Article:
[Interviewer] One of the parts of his work is that it really affected me in the way I think about it, is the way that loneliness changes people’s social nature. It makes them more wary, it makes them more snappish…because it activates a sense of threat at an almost biological level. It also makes people a little harder to help. And that is so much truer for mental illness. I mean people who were very depressed or schizophrenic, and of course psychotic who struggle a lot with anxiety…it often ends up isolating them, and so that then creates the conditions for those conditions to worsen. I’m curious, not here on the policy level but on the human level, how you tell people who do have some degree of severe mental illness around them, to maintain that connection without feeling sometimes like they’re downing themselves. [Response by interviewee] So obviously this has been contentious piece of the history of healthcare for many years families were considered part of the problem not part of the solution, and they’ve been kept out and sometimes they still are, and one of the ways in NAMI that advocacy organization can be so helpful and has been helpful is to engage them and to make sure that they do advocate for being part of the solution, because they are critical, and they will be. When I was writing the book , one of the kind of inconvenient truths that just kept coming up over and over again, what became of clear to me was that families are really critical, so let me turn this around a little bit, because I think your focus on the loneliness and the kind of despair that comes with that and that sense of futility is really for me an invitation to say it doesn’t have to be that way, that we can provide a lot of support here, so this isn’t like having to come up with an MRNA vaccine. This is coming up with an individual, maybe somebody who’s had a similar experience who wants to be helpful, wants to pass it forward, and can actually make a huge difference. This isn’t incredibly expensive. It’s not incredibly high tech. It’s not really a mystery. You don’t need stem cell biology to do this. You simply need to be willing to engage people who care, and help them to reach out to someone who’s been really struggling. We have this whole new peer movement, which I think is going to transform the way care is provided. I’m actually in the middle of starting up a company that’s actually trying to scale this, so that we’ll have a chance to see how all of those recovery services not only work at scale, but they actually save money for the healthcare system. They reduce the amount incarceration. They reduce a lot of the other problems that we’re seeing downstream, simply because a lot of what we is simply provide social support to people who’ve become very isolated and kind of locked into their own paranoid grandiose psychotic world that is not where they need to be…. It’s this small town that’s been around since the 12th century where there was a myth about a murder that took place there that was really horrendous and a shrine there that was developed for the saint who died defending her purity in the 13th 14th 15th century families began bringing their children to the shrine and there were enough of them that as the town grew, the families would sometimes leave the kids there, and the young people would stay behind, often people with serious mental illness or something like that and they ended up being taken in by the community as what ultimately became a kind of adult foster system, so they would work on the farm. They would essentially be part of a family, and this has gone on over hundreds of years. And it’s this beautiful story about a different approach that really is about inclusion and acceptance. By the way it’s different than where I’m coming from and a lot of advocates are now, which is saying we need recovery. They don’t really say people need to recover. They just say people need to be accepted and they can contribute. That really is a story that we do need to hear, that there’s a different way, because what we do here [in the U.S.] is we incarcerate people. We let them become homeless. And we do as little as possible to help them recover. (1:06:25)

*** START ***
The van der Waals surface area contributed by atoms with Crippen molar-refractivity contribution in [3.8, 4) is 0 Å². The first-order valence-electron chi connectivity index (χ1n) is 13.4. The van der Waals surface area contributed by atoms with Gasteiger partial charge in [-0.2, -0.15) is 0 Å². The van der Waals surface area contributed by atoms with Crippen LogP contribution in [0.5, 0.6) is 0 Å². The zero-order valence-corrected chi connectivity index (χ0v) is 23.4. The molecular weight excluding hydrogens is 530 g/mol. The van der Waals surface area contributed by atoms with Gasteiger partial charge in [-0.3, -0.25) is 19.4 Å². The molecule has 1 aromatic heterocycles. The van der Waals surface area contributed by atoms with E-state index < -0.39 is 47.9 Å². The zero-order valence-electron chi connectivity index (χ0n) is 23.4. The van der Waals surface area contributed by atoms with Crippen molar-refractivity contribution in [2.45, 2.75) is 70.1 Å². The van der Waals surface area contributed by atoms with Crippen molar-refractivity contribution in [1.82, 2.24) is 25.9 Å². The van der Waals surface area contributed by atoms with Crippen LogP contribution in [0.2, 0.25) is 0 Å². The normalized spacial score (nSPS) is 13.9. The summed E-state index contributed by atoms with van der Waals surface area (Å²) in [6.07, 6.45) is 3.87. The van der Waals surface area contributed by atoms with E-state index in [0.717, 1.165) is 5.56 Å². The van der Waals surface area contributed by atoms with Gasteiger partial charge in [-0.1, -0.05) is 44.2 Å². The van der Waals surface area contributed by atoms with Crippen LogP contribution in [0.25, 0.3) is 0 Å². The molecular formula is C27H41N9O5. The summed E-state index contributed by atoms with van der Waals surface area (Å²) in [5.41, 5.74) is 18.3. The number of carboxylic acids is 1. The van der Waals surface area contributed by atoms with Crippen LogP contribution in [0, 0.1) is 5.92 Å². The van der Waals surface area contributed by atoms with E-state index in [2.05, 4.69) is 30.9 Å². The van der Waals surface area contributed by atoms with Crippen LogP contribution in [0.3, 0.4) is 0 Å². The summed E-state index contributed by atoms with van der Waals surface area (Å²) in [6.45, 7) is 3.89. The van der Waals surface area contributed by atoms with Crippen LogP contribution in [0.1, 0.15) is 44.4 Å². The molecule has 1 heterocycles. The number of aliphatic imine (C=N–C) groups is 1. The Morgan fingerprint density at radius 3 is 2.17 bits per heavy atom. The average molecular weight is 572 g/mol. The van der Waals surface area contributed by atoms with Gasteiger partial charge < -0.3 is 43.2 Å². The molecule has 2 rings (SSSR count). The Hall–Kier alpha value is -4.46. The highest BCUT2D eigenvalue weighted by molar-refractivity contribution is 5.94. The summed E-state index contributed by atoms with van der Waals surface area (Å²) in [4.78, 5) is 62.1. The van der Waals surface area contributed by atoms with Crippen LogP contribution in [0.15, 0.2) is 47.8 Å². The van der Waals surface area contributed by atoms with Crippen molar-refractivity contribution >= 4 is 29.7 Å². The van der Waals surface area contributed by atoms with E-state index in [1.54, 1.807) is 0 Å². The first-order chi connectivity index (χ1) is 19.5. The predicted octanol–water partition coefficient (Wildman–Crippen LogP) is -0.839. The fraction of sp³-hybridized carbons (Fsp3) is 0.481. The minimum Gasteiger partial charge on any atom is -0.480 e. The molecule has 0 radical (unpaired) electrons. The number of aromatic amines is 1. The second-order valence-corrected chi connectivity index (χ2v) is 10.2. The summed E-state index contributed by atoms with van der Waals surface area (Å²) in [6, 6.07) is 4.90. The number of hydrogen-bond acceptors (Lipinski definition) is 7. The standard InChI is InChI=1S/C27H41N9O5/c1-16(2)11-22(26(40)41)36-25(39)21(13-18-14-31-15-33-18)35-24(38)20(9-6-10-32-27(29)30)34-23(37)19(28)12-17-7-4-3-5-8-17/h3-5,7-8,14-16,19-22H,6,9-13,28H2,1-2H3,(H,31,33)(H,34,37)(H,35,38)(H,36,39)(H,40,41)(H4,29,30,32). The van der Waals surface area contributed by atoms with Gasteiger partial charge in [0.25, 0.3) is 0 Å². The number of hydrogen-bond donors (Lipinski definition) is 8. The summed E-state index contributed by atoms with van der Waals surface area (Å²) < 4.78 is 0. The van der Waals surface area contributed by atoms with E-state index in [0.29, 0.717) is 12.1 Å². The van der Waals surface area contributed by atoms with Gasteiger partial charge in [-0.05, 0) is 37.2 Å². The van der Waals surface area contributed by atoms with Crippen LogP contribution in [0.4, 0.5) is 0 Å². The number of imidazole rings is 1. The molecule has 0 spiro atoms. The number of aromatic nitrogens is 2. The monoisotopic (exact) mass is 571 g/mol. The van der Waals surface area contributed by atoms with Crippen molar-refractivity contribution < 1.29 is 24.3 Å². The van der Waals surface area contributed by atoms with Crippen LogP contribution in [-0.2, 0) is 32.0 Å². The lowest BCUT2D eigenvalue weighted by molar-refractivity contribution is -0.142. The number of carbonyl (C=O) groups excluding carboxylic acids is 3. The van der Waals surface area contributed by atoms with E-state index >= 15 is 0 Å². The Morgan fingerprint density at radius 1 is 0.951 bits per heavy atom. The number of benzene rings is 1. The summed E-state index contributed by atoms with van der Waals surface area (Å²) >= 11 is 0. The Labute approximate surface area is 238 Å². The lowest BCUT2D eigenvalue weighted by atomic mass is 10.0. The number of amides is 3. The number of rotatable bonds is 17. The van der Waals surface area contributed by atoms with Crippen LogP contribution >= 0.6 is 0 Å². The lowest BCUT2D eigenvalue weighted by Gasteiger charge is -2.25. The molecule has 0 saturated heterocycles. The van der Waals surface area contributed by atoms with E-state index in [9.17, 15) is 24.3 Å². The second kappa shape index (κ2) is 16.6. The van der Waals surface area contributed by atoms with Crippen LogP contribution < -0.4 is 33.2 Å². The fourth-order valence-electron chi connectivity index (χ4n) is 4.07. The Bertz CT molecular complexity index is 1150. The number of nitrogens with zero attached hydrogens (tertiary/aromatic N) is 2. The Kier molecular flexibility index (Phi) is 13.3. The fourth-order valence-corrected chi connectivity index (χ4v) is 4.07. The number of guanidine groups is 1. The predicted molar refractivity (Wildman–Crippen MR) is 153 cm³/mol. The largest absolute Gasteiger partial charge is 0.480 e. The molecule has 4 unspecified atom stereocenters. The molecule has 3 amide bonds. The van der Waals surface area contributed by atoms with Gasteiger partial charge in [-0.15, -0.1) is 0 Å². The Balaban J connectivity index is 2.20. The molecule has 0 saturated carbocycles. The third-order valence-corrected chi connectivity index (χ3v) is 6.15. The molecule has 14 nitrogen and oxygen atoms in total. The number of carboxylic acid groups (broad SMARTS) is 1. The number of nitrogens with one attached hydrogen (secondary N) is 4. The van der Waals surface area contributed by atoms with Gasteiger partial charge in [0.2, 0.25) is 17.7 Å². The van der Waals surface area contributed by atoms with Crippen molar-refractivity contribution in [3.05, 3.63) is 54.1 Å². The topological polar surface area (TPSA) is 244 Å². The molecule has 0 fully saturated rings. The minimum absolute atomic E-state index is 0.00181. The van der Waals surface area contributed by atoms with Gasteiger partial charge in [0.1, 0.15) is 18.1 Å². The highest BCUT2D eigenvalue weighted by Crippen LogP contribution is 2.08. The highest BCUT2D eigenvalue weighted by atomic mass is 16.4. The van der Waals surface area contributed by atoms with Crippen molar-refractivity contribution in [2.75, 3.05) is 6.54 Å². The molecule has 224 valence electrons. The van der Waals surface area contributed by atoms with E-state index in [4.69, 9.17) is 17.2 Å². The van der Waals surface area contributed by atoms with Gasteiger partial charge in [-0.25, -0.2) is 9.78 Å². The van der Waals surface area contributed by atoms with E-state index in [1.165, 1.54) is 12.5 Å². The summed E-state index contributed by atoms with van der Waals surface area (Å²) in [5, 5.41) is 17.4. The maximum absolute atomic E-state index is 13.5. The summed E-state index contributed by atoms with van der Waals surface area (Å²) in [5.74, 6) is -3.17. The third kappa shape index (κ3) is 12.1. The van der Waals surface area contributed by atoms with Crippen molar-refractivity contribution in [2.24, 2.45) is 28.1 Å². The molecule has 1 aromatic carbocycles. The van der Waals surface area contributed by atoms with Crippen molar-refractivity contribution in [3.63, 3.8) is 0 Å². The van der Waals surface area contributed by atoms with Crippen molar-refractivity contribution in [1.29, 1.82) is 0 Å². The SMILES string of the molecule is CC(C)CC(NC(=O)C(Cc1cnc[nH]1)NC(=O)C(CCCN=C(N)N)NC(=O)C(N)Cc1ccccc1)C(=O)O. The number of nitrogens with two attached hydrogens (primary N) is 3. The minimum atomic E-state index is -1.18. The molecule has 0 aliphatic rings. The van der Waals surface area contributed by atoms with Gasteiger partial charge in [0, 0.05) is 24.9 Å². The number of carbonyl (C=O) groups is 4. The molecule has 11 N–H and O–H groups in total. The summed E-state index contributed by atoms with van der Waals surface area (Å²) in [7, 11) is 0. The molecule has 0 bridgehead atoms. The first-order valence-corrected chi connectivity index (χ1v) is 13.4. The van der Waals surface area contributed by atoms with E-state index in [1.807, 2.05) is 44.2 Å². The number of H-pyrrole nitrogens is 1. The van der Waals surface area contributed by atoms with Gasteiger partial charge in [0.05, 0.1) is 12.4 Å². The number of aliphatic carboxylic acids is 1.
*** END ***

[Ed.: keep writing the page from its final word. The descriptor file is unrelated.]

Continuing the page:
Reference: New York Times. (2022, July 22). A top mental health expert on where America went wrong. The Ezra Klein Show [Podcast]. https://podcasts.apple.com/us/podcast/the-ezra-klein-show/id1548604447?i=1000570786999

Book recommendations: Nobody’s Normal by Roy Richard Grinker, American Psychosis by E. Fuller Torrey, Crazy by Pete Earley

Mentions: “Wealth-Care Reform” by Ezra Klein, “Together” by Vivek Murthy, “Vivek Murthy on America’s Loneliness Epidemic” episode from Vox Conversations